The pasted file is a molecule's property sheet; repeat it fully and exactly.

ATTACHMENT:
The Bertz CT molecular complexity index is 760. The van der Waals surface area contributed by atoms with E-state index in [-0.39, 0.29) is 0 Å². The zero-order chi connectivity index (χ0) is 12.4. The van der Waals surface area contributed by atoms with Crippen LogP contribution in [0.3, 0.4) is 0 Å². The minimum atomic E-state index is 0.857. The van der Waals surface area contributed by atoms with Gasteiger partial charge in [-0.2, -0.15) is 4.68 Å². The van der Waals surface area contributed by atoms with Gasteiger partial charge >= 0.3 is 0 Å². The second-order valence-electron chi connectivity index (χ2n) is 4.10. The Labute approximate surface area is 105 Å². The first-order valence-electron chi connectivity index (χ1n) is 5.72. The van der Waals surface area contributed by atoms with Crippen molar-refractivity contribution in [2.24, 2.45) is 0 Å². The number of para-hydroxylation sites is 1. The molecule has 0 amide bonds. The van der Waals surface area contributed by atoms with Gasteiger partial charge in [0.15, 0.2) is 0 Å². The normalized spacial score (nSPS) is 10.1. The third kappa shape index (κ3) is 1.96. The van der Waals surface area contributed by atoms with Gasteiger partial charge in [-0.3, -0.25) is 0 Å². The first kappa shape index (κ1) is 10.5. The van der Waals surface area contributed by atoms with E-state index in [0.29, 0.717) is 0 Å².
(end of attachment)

The Bertz CT molecular complexity index is 760. The van der Waals surface area contributed by atoms with E-state index in [-0.39, 0.29) is 0 Å². The zero-order chi connectivity index (χ0) is 12.4. The van der Waals surface area contributed by atoms with Crippen LogP contribution in [0.3, 0.4) is 0 Å². The minimum atomic E-state index is 0.857. The van der Waals surface area contributed by atoms with Gasteiger partial charge in [-0.2, -0.15) is 4.68 Å². The van der Waals surface area contributed by atoms with Gasteiger partial charge >= 0.3 is 0 Å². The second-order valence-electron chi connectivity index (χ2n) is 4.10. The Labute approximate surface area is 105 Å². The first-order valence-electron chi connectivity index (χ1n) is 5.72. The van der Waals surface area contributed by atoms with Crippen molar-refractivity contribution in [2.24, 2.45) is 0 Å². The number of para-hydroxylation sites is 1. The molecule has 0 amide bonds. The van der Waals surface area contributed by atoms with Gasteiger partial charge in [0.15, 0.2) is 0 Å². The normalized spacial score (nSPS) is 10.1. The third kappa shape index (κ3) is 1.96. The van der Waals surface area contributed by atoms with Gasteiger partial charge in [-0.3, -0.25) is 0 Å². The first kappa shape index (κ1) is 10.5. The van der Waals surface area contributed by atoms with E-state index in [0.29, 0.717) is 0 Å².